Hi-Fi Microphone Preamplifier circuit
Posted on Jun 2, 2017 10830
The preamplifier achieves the frequency response equalization according to the Recording Industry Association of America (RIAA). Another equalizer is given by using the de-emphasis curve, according to the International Electro technical Commission (IEC).
The preamplifier consists of several steps in adaption to each other. All this is shown in the circuit shown in the drawing.
- 1. an ultra-linear low noise amplifier that offers amplification at 40 dB,
- 2. a low-pass filter or low pass filter with a cut-off frequency of 2122 Hz,
- 3. a second reinforcement step which acts as an active filter and, finally,
- 4. by an offset compensation circuit which limits the DC component of the signal coming from the first amplifier stage.
The preamplifier use the chips LT1028, OPA177 and OPA134. The MOSFET transistor is the IRF510. At least two booster steps must be used because a boost of 64 dB at a frequency of 1 kHz (84 dB at 20 Hz) can not only handle a booster step and deliver high quality. The total deformation factor by harmonic components will be large because a single gradient does not have enough signal-to-noise gain to compensate for inherent nonlinearities.
Two separate filters were designed instead of a composite filter to achieve the RIAA equalization curve. It is very difficult to construct a three poles filter when the poles in the Bode diagram are very close, thus affecting one pole others. That is why the low ones are amplified and the high frequencies are cut, since they are audio frequencies and mainly for human speech frequencies.
The preamplifier circuit starts with the first boost step. The irreversible amplifier amplifies the signals in such a way that the output signals are in line with the input signals. This is due to its connection. This low-frequency amplifier not only has the ability to amplify frequencies below the acoustic spectrum but also boosts DC, another bigger advantage of power amplifiers. As we can see in the electronic circuit, there is no capacitor at the input of the incoming currents. Such a capacitor, in other applications, allows only the alternating signals to pass.
The passive low pass filter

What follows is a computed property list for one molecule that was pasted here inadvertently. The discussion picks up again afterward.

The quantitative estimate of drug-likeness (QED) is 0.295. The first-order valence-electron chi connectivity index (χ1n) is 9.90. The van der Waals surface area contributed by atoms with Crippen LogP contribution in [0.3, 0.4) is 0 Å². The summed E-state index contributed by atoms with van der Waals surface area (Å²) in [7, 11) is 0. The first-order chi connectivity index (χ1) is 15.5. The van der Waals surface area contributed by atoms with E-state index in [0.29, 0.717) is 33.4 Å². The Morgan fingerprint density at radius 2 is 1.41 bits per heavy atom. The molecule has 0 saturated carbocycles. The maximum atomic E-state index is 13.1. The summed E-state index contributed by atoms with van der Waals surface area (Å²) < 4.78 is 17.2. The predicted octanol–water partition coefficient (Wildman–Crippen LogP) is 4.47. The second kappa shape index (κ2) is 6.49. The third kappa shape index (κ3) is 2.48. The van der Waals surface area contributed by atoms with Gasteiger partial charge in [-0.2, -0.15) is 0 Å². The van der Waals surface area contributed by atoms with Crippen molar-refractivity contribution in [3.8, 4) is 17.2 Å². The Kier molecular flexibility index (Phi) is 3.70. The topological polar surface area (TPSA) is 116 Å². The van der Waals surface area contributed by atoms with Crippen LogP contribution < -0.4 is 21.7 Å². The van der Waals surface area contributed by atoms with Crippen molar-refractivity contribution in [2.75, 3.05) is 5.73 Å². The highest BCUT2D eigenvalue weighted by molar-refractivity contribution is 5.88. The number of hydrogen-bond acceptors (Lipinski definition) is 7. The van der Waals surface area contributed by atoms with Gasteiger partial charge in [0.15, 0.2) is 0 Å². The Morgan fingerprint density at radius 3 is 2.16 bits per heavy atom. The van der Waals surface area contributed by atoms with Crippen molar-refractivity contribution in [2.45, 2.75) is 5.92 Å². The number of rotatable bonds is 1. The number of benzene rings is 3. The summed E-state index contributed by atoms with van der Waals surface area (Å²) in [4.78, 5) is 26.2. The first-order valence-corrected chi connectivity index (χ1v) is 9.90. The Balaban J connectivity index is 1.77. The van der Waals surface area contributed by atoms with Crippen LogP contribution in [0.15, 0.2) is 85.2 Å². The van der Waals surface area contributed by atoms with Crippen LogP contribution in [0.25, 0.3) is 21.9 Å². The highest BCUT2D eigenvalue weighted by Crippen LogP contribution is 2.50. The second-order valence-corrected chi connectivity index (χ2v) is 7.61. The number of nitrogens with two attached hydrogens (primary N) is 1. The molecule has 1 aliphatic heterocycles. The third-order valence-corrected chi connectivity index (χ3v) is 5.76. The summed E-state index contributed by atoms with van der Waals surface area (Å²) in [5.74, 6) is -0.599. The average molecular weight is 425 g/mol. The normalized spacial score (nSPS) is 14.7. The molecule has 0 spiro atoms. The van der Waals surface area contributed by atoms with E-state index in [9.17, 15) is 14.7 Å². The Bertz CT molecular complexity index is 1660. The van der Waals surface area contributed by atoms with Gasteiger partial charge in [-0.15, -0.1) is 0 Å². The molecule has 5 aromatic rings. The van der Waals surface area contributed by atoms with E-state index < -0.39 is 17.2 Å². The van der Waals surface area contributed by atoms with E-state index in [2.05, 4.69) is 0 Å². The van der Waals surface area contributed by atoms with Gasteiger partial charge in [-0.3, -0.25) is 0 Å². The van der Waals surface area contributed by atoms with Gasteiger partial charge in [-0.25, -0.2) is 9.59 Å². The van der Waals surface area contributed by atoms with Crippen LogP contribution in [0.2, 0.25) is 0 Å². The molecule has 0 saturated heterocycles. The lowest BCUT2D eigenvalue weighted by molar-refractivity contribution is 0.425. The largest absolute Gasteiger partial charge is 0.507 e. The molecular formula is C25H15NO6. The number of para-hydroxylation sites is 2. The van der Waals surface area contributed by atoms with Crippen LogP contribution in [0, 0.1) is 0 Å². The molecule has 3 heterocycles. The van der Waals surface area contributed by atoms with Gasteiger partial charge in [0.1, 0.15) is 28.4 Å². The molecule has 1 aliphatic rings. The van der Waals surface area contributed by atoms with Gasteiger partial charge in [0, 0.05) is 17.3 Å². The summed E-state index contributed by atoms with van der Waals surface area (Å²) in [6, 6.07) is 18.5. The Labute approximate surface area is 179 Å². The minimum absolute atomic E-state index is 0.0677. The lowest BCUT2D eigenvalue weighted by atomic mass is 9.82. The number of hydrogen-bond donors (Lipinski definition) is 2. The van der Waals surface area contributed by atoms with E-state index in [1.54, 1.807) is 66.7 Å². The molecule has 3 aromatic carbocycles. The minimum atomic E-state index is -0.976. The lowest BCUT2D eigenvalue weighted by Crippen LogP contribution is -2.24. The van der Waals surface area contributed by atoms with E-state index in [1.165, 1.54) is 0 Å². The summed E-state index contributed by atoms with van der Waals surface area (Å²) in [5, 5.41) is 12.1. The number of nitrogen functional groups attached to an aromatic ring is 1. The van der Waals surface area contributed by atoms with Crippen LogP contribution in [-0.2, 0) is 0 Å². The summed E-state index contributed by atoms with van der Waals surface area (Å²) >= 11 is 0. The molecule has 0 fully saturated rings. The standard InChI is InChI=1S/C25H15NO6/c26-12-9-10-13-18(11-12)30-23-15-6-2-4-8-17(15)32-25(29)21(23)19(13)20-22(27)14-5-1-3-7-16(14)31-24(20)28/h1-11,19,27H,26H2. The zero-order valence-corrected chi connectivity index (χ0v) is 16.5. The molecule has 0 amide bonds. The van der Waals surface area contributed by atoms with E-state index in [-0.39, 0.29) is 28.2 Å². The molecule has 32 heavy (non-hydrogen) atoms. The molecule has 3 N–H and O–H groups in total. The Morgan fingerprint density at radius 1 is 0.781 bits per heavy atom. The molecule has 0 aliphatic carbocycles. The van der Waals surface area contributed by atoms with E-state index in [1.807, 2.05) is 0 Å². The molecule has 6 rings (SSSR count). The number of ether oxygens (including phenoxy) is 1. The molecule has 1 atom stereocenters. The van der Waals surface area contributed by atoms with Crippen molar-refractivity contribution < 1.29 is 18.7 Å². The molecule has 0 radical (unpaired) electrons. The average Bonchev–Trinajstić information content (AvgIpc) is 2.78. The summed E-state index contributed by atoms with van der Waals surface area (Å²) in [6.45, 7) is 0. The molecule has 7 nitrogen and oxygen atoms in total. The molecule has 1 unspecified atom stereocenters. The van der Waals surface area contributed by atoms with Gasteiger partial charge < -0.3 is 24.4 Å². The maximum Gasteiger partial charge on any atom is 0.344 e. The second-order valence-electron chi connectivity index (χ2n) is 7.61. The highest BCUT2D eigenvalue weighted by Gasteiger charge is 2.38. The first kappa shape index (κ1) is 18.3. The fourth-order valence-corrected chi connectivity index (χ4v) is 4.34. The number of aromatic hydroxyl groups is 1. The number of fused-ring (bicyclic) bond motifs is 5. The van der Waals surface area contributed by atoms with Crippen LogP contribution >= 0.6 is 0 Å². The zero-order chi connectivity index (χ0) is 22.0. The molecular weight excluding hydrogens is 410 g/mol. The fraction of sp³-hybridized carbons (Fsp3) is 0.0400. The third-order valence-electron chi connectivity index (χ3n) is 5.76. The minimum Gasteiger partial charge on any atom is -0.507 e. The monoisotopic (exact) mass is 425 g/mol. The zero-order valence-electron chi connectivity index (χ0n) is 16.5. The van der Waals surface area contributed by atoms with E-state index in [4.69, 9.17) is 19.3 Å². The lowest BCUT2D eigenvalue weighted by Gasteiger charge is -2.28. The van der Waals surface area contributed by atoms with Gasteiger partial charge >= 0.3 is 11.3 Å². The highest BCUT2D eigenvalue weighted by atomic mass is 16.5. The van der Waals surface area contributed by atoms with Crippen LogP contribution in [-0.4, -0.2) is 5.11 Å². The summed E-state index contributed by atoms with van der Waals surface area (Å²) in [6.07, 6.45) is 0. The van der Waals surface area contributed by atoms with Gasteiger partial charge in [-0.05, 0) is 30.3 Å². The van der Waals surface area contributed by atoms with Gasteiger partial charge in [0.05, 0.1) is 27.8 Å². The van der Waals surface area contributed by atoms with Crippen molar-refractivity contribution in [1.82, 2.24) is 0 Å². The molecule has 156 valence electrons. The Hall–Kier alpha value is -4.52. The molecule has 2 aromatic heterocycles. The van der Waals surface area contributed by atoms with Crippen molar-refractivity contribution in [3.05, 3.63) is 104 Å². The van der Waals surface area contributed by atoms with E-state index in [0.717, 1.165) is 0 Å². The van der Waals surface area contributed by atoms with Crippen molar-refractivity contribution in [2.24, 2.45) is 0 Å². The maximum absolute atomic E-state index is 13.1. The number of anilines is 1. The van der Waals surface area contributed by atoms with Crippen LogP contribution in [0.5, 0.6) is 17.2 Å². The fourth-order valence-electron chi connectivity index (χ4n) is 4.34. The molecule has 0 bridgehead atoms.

After the first amplification step, the signal must be led to the passive low pass filter. It is a filter that lets you pass low-frequency signals and mitigates (reduces their amplitude) signals at frequencies higher than the cut-off frequency.
What is a passive filter? Suppose we have a circuit. If its output depends only on the input and the characteristic constant values â€‹â€‹of the element (eg resistor) or the circuit (eg voltage divider) or the system (eg. optical fiber) and from nothing else, then the element, circuit or system is passive. The passive low pass filter consists of a simple RC resistor/capacitor.
The capacitor must be of very good quality. The only option is to be a styroflex capacitor, available at a tolerance of 1%. Its highest value is about 15nF.
The second boost step also serves in the circuit as an active filter. A passive filter could also be used here, but this will not make sense because the signal should be further enhanced. Any reinforcement, however, would increase distortion, which is not desirable at all. What is, however, an active filter? Suppose we have a signal and we want to create a larger signal than we have.
Then the medium with which the largest signal is generated is active. Obviously, it needs another signal (DC power supply) to be able to do this. One such instrument, which can do this job, is an amplifier. Any circuit has a DC supply is designated as active and any circuit can have amplifier then it is active. Therefore, an active filter is needed where amplification will give a constant DC signal. This is easily accomplished by placing a series combination of R24 resistor and capacitor C36 in parallel with resistor R26 in the feedback loop.
At very low frequencies the impedance of C36 is very high and so the boost depends only on R26. At very high frequencies the impedance of C36 is almost equal to a short circuit and thus the amplification is dependent on the parallel combination of resistors R26 and R24.
Then follows an output class A in the feedback loop using a power MOSFET. The Q1, therefore, MOSFET power is connected as a source source using the resistors connected to source R28 and R29. DC compensation also occurs in the first step so that only the amplification from the second stage is shown at the output of the preamplifier. Thus, resistance R14 and capacitor C33 are connected, forming a passive low pass filter.
The Power Supply
The pre-amplifier is powered by the 220V network. From then on, there is a transformer at 12 V AC. Here are the voltage regulators or voltage regulators 7812 and 7912, respectively. Thus, the stabilized voltage output is at 12 V. Never forget to ground the metal parts of the transformer as well as any metal part of the box that encloses it. If this is not the case, then the following disadvantage arises: there will not be the correct security marker created by the double isolation that is needed in external power packs.
All diodes must be of type 1N4002 or the like. The main feature of these diodes is that they withstand a 100 V reverse voltage and a current passing through them at 1A. Voltage regulators do not need heat sinks, the so-called brushes, because the total current consumption is around 26 mA.
There are some diodes around the voltage regulators in the power supply circuit. The reason for their existence is to prevent the occurrence and development of backward tendencies in the regulators and under any condition. This would be detrimental to these integrated circuits. Of course, they are not absolutely necessary, but they are good. Capacitors of 100 nF must be close to the power supply of the integrated ones. This prevents the occurrence of vibrations.